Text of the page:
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The French version uses the term " pouvoir ", whereas the English version refers to a "power or authority". It should be determined whether these two concepts are identical. However, there is a more significant textual difference: the English version refers to a "power or authority conferred on the Crown by any statute", but the French version does not restrict the application of the section to the " pouvoirs " conferred on the Crown by statute.
No proceedings lie against the Crown or a servant of the Crown in respect of a claim if a pension or compensation has been paid or is payable out of the Consolidated Revenue Fund or out of any funds administered by an agency of the Crown in respect of the death, injury, damage or loss in respect of which the claim is made. The French version does not have the same structure as the English version and is potentially broader, although it is hard to imagine a type of injury that would be covered by only one of the versions.
These two expressions are commonly used together, but the proper translation of " mandataire " in the civil law is "mandatary". No proceedings lie against the Crown by virtue of paragraph 3 a in respect of any act or omission of a servant of the Crown unless the act or omission would apart from the provisions of this Act have given rise to a cause of action in tort against that servant or the servant's personal representative. Such a person may be a tutor, a curator, or even a mandatary. In the former Civil Code, this term sometimes meant a successor article C.
The reality covered by the term "representative" is somewhat different at common law, as it also includes the persons responsible for administering an estate. Parliament's intention should be clarified in order to determine the meaning these words should be given. No proceedings lie against the Crown by virtue of section 4 in respect of damage sustained by any person by reason of a motor vehicle on a highway unless the driver of the motor vehicle or the driver's personal representative is liable for the damage so sustained. Both expressions contain the same ambiguity, namely how to determine the time when the claim can be said to have arisen.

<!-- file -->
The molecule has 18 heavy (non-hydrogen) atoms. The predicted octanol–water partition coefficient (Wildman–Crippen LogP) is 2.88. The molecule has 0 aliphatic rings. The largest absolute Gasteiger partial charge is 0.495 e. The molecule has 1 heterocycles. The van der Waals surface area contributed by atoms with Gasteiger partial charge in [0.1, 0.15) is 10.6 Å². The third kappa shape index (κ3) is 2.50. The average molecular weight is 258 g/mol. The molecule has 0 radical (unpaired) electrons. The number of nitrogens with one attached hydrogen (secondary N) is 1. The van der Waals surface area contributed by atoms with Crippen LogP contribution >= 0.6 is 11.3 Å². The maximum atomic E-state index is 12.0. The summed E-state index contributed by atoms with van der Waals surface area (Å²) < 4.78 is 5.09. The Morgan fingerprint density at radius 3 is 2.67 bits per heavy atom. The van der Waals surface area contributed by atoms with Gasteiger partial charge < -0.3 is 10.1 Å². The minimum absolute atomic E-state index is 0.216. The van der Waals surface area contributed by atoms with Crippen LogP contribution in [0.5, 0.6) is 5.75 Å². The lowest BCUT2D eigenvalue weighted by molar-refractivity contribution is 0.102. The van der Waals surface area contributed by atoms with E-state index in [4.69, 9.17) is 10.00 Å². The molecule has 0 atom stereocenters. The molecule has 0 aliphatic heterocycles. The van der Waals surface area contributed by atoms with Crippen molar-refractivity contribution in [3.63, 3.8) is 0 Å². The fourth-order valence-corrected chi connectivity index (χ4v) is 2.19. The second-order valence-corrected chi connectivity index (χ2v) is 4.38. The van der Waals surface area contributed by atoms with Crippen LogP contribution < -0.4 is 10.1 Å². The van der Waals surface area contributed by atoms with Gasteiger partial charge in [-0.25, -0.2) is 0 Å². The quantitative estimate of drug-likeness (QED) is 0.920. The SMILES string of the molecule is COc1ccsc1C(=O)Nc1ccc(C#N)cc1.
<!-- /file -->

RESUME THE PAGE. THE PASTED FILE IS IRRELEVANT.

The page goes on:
As the same type of problem is likely to arise in applying the provisions of the Act concerning the jurisdiction of the courts, interest and prescription, it would be advisable to use consistent language.smtptest.logicdemosite.co.uk/sitemap8.xml
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Elsewhere in section 21, " cause d'action " is translated as "claim". All these provisions should be studied together with section 32 to ensure that the terminology is consistent. There are a few disparities here between the two versions, which may acquire different meanings. First, "agent" is not a common translation for "employee" in the civil law. The requirement that notice in writing of the claim be served in such a short period is inconsistent with article C. Paragraph 3 b is not applicable in respect of any property owned by the Crown, unless There is a fundamental difference between the French and English versions, which has already been pointed out by Professors Dussault and Borgeat.
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On the other hand, the English version suggests that if the property belongs to the Crown , paragraph 3 b is not applicable unless the conditions set out in section 13 are met, but it does not restrict the application of paragraph 3 b in other cases. This error must be corrected immediately in a direction that respects Parliament's intention. Similarly, this version excludes the owner of an animal or an immovable from liability under articles and C.
The French term does not have a clear meaning in the civil law, and it is not clear that this is a proper translation of the English version even at common law. This is a case of a "semi-bijural" translation; its consequence is that the conditions of application of each paragraph are not the same at common law and in the civil law, since the terms do not have the same meanings in both languages. It should also be noted that the verb tenses used here do not necessarily refer to the same point in time, as the English version suggests a continuity in occupation that is not clear from the French version.